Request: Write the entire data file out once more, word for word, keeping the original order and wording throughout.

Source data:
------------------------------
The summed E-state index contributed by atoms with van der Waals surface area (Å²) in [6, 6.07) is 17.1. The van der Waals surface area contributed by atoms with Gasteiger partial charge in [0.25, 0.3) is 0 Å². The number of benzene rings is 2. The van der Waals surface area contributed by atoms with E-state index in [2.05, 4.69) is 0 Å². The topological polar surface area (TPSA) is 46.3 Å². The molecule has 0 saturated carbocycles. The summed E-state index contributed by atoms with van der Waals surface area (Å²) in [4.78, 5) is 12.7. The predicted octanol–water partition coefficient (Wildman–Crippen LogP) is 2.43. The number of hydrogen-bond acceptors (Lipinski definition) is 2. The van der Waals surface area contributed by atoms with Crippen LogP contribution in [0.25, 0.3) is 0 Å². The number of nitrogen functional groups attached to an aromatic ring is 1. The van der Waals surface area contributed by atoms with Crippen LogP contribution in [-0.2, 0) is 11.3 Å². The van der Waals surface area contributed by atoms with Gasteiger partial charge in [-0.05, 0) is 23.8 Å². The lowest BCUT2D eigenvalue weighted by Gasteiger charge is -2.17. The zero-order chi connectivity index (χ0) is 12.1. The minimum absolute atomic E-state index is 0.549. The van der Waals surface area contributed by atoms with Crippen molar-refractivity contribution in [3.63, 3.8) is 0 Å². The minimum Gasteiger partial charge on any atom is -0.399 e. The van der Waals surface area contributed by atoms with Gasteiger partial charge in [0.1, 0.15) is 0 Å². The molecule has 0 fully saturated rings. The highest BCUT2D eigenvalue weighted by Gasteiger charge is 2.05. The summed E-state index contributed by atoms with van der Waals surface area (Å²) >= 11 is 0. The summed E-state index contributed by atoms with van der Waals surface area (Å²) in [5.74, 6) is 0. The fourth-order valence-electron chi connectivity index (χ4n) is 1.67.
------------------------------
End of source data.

The summed E-state index contributed by atoms with van der Waals surface area (Å²) in [6, 6.07) is 17.1. The van der Waals surface area contributed by atoms with Gasteiger partial charge in [0.25, 0.3) is 0 Å². The number of benzene rings is 2. The van der Waals surface area contributed by atoms with E-state index in [2.05, 4.69) is 0 Å². The topological polar surface area (TPSA) is 46.3 Å². The molecule has 0 saturated carbocycles. The summed E-state index contributed by atoms with van der Waals surface area (Å²) in [4.78, 5) is 12.7. The predicted octanol–water partition coefficient (Wildman–Crippen LogP) is 2.43. The number of hydrogen-bond acceptors (Lipinski definition) is 2. The van der Waals surface area contributed by atoms with Crippen LogP contribution in [0.25, 0.3) is 0 Å². The number of nitrogen functional groups attached to an aromatic ring is 1. The van der Waals surface area contributed by atoms with Crippen LogP contribution in [-0.2, 0) is 11.3 Å². The van der Waals surface area contributed by atoms with Gasteiger partial charge in [-0.05, 0) is 23.8 Å². The lowest BCUT2D eigenvalue weighted by Gasteiger charge is -2.17. The zero-order chi connectivity index (χ0) is 12.1. The minimum absolute atomic E-state index is 0.549. The van der Waals surface area contributed by atoms with Crippen molar-refractivity contribution in [3.63, 3.8) is 0 Å². The minimum Gasteiger partial charge on any atom is -0.399 e. The van der Waals surface area contributed by atoms with Gasteiger partial charge in [0.1, 0.15) is 0 Å². The molecule has 0 fully saturated rings. The highest BCUT2D eigenvalue weighted by Gasteiger charge is 2.05. The summed E-state index contributed by atoms with van der Waals surface area (Å²) >= 11 is 0. The summed E-state index contributed by atoms with van der Waals surface area (Å²) in [5.74, 6) is 0. The fourth-order valence-electron chi connectivity index (χ4n) is 1.67.